5 things overheard at the NCRI cancer conference
All of the stories below were heard at the National Cancer Research Institute annual conference 2017 in Liverpool.
‘Sugar’ sponges for brain tumours
We often say that the genetic and molecular properties of cancer are really important. But we shouldn’t forget that cancer is a physical disease and the physical properties play a part in how it can be treated. One odd thing about cancer is that as the disease progresses the tumour tissue becomes stiffer. Professor Val Weaver told us that there are a lot of complex cellular things going on that cause this stiffness. Her group recently found that a sugary protein produced by cells, called galectin-1, plays a key role in the stiffness of brain tumours. Studies in mice with cancer revealed that removing galectin-1 reduced stiffness and allowed the mice to live longer. Weaver then let us in on a secret – that her team are working on developing ‘sponges’ that can be injected into the brain tumour site to mop up galectin-1 in patients.
Chasing cancer down blind alleys
Professor Steve Jackson, a pioneering researcher in the many molecular tricks cells use to repair damage to their DNA, believes that the future for cancer therapy will be one where clinicians are able to back cancer into a corner and pin it into submission with a variety of treatments.
Using his inside knowledge, gathered over a quarter of a century of research, Jackson explained that they are starting to understand how using drugs to block one molecular trick can force the cell to use another and ultimately lead to the cell overcoming the effects of the treatment. The good news is that this also reveals weaknesses in the cancer. By understanding and predicting what the next trick to be used by the cancer cell will be it might be possible to keep hitting the cancer with a different treatment as the cells adapt. Professor Jackson said that doctors could end up “chasing cancer down blind alleys” – leaving the disease with no route to escape.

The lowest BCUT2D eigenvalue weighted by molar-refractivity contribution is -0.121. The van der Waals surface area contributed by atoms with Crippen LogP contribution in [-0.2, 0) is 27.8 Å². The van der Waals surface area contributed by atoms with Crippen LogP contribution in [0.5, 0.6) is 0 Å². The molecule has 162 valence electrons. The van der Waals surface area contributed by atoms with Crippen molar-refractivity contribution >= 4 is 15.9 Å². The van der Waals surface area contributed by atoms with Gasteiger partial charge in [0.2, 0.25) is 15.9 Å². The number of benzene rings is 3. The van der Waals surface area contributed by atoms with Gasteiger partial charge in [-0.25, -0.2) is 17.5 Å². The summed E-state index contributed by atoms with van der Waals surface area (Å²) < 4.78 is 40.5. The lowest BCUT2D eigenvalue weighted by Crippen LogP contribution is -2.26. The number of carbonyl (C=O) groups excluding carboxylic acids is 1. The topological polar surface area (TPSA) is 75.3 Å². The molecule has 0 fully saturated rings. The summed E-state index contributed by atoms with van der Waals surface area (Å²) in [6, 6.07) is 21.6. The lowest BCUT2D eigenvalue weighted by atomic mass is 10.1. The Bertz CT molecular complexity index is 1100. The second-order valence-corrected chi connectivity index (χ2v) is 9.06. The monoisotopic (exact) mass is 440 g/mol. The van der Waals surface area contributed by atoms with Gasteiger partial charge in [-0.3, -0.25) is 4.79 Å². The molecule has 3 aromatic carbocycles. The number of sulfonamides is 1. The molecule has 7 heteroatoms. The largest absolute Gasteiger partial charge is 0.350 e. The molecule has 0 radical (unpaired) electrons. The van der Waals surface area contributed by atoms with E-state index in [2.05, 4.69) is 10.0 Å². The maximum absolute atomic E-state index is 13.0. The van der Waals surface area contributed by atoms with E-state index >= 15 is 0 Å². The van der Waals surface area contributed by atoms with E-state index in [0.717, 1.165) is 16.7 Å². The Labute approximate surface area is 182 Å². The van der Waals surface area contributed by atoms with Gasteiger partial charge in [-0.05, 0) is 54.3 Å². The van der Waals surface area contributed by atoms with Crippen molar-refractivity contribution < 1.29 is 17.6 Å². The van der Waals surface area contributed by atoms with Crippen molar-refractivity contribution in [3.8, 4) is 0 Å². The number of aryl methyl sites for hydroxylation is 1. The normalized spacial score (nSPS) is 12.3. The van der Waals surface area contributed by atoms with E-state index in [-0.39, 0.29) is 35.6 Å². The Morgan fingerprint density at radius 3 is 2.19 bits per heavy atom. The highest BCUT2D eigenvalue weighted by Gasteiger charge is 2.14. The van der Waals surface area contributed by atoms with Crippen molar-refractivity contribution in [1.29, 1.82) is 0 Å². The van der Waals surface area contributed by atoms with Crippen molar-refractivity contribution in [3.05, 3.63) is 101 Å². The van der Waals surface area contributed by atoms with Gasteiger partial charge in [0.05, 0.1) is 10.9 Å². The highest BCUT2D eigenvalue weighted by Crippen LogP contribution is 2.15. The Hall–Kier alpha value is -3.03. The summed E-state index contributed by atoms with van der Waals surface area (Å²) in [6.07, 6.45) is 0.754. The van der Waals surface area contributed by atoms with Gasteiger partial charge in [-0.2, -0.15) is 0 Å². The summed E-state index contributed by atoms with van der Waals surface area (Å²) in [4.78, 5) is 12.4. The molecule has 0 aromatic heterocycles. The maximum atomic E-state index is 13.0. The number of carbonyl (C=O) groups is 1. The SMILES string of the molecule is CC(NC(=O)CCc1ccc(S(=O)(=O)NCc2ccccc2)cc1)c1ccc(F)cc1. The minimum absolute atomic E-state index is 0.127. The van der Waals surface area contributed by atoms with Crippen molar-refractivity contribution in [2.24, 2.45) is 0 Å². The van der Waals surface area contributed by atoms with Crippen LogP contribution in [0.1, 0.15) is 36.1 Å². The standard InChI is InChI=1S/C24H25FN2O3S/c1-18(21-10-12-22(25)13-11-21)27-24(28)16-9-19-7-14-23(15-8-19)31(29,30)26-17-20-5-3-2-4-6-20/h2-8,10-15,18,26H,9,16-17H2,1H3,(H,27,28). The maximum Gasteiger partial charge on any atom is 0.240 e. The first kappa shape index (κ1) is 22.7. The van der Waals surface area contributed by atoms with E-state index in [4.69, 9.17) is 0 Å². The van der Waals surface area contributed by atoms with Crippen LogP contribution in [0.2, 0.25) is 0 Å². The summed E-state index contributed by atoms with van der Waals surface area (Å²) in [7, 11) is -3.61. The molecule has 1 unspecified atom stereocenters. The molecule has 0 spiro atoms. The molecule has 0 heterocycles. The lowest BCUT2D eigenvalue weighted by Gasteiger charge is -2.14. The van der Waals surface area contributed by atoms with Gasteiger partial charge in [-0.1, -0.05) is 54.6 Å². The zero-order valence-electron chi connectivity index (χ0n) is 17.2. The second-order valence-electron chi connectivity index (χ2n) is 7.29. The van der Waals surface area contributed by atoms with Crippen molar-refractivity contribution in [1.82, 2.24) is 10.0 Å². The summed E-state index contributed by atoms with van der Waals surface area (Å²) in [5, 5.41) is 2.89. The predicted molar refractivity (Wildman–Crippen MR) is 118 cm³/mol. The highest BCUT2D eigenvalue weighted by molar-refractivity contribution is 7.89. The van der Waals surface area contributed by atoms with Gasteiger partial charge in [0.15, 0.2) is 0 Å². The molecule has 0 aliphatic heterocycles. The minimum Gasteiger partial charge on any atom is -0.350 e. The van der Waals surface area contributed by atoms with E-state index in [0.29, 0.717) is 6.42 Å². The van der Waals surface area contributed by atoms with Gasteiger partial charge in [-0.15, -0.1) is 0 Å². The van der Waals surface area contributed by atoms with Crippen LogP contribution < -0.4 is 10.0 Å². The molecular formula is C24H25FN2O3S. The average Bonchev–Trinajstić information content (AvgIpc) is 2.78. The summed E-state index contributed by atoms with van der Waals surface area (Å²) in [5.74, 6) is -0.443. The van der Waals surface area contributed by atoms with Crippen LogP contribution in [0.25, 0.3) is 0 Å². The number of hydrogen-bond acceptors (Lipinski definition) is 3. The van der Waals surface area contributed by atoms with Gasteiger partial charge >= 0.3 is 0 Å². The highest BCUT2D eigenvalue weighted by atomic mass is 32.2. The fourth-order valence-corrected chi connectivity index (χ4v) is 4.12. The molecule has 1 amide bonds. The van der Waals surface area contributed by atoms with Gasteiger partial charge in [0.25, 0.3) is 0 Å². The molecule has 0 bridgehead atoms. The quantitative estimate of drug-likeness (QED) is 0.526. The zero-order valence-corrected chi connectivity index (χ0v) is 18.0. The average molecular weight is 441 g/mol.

How cells get their energy is really complicated
If you studied biochemistry at university then you might remember the hours put in trying to remember all those chemical equations that describe cell metabolism (the processes that cells use to get energy). If you didn’t then the crux of it is that cell metabolism is really complicated (see this horrifying diagram if you don’t believe me). One thing I learnt from the conference is that, when it comes to cancer cells, metabolism is even more complex.
An interesting concept I picked up in a session led by Dr Christian Frezza was that cancer cells ‘rewire’ their circuitry for producing energy over time as the disease progresses. Frezza called this the ‘metabolic evolution of cancer’ and explained that it runs in parallel to the classic genetic evolution of cancer (genetic mutations that enable cancer cells to survive are selected and passed on to the next generation of cancer cells). This idea raises lots of questions about what the ‘wiring’ diagrams of cell metabolism look like at different times during the disease and how can differences in the wiring compared to normal cells be used to develop targeted treatments.
Anti-psychotic drugs might be bad news for cancer
Finding new uses for drugs that already exist is always good because a lot of the hard work is already done. Professor Jim Norman let us in on some of his most recent research which has revealed a potential new way to reduce the spread of breast cancer to the lungs – in mice at least. His teams work uncovered a new molecular mechanism that breast cancer cells use to become invasive – that is to push away from the tumour into nearby tissue and ultimately spread around the body. Interestingly, one of the proteins that drives this mechanism can be inhibited using drugs that were originally developed as anti-psychotics. Further research in this area could find a new use for these drugs to stop breast cancer spreading – the stage of the disease that is often lethal.
Olaparib might work on brain tumours
One of the big pieces of clinical news from this year’s conference was that the ovarian cancer drug, olaparib, seems to be able to infiltrate brain tumours. Olaparib is already approved for ovarian cancer and is being tested in clinical trials for several other caner types, but this is the first bit of evidence suggesting it might be worth pursuing trials in brain cancer.
In the study, they found that olaparib was found in brain tumour samples of patients who were given the drug. This is a significant step because the brain is protected by a barrier that blocks many drug molecules (and other things) from reaching the brain. This makes brain tumours notoriously hard to treat so the fact that this drug can get there means it might be worth testing further to see if it works as an effective treatment.